Mount Futago lies in the middle of the Kunisaki Peninsula in Oita, and Futago-ji Temple is situated about halfway up the 720 meter high volcanic peak.

From Mount Futago 28 valleys radiate out, one for each "chapter" of the Lotus Sutra, and with more than 32,000 stone statues, one for each character of the sutra, the peninsula is considered a "map" of the sutra and is home to an ancient yamabushi pilgrimage route.

Rougo Manzan is the name given to the syncretic religious system of the area based on a mix of mountain worship along with Usa Hachiman and Tendai Buddhism.

Futagoji, founded in the early 8th century continues to lie at the heart of this system and the area.

A modern road leads up to parking areas closer to the main temple buildings, but the best approach is the traditional one, crossing the Mumei Bridge and then up a long flight of ancient stone stairs passing though the mountain gate, said to be the oldest temple gate in the Kunisaki area.

The pair of stone nio were made in the early 19th century and at 245cms are the biggest stone Nio in Kunisaki. After passing through the gate the path leads past a large pond with a Benzaiten or Suijin Shrine.

On this visit I was on the last day of a 5 day walk crisscrossing the Kunisaki Peninsula hunting Autum Colours. The previous post was a Yasaka Shrine down the road.

Friday, January 7, 2022

Kingenji Temple


Kingenji is a very small temple in a remore location, high up in the Okuizumo area of the Chugoku mountains.

The small main hall is thatched and is quite picturesque. It is said to have been established around 1300, and is currently a Nichiren sect temple.

However, what brings visitors is the large gingko tree in front. Probably about 300 years old, in the Autumn its golden leaves cover the thatched roof and carpets the ground in front of the temple..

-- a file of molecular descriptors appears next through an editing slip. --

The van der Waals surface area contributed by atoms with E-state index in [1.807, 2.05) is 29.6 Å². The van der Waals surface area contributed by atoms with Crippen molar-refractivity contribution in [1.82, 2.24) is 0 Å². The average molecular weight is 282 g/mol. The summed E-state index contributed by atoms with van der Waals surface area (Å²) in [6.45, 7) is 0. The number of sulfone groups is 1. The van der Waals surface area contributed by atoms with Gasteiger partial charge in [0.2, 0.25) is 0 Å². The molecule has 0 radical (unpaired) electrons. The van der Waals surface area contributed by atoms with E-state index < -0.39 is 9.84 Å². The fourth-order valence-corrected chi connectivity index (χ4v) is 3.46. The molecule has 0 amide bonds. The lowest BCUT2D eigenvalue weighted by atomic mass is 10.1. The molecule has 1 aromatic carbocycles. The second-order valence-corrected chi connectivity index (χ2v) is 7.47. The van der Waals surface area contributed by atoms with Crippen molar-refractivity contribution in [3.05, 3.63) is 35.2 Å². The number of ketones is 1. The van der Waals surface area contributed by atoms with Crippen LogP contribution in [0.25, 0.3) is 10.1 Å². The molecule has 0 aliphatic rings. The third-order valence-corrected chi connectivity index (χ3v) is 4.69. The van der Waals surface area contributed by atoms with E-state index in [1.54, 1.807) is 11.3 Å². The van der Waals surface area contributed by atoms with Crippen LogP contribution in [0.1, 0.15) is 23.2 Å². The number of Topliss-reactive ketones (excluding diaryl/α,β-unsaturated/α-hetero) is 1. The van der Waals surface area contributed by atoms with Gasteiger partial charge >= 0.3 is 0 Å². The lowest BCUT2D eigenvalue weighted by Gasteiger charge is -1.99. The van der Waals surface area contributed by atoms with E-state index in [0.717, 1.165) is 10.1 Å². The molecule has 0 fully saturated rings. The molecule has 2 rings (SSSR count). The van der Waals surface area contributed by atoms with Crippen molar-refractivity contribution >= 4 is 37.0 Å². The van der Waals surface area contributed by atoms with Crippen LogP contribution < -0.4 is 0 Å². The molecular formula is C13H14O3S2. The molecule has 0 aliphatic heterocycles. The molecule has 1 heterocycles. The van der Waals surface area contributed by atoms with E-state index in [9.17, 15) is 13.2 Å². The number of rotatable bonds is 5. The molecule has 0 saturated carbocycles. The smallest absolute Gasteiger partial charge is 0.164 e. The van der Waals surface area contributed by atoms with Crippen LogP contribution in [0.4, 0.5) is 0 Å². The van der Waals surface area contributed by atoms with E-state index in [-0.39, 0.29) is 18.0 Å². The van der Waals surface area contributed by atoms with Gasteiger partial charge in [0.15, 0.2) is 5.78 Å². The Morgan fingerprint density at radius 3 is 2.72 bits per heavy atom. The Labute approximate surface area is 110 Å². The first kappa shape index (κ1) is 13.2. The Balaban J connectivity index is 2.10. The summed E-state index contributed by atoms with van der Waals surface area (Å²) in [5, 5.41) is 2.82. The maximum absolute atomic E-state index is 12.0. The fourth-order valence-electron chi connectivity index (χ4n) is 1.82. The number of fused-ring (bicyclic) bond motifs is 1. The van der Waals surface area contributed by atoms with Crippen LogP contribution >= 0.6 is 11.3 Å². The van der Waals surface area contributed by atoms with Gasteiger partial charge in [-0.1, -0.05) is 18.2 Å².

A rice paddy immediately in front of the temple is flooded in October, and so the reflection doubles the attractiveness.

In recent years the scene has been illuminated at night.

I visited in late November, and at this elevation, the autumn colors had passed and the paddy had been drained, but there were a few vestiges of color.....


Sunday, December 26, 2021

Autumn Splendor at Kigami Shrine


November 19th, 2021, the final stop on our local autumn colors day trip was Kigami Shrine.

Located at the bottom of the village of Omori that was the administrative headquarters of the Iwami Ginzan silver mines, it did not disappoint

It is a Hachiman Shrine, with several smaller shrines within the grounds, including an Inari Shrine.

I wish you all a healthy and happy holiday season and extend my best wishes for the new  year

Monday, December 20, 2021

Autumn in Omori


After leaving Chokoji Temple it was just half an hours drive u to Omori In Iwami Ginzan. On arrival we were treated to a classic Autimn scene,.... harvested rice in front of a thatched farmhouse.

Omori is the most visited of the haf dozen sites that make u the Iwami Ginzan UNESCO World Heritage Site, and is the settlement below the mine where the merchants, samurai, and bureaucrats lived.

Omori is primarily a long, single street alongside a small stream. We started at the top of the village and walked down to the bottom where the most important people lived.

There are a couple of side lanes that usually lead to temples, and its here that you find a kittle autumn color.

However, at the bottom of the village is the main shrine, and here we found an abundance of Autumn colr, so that will be next up.....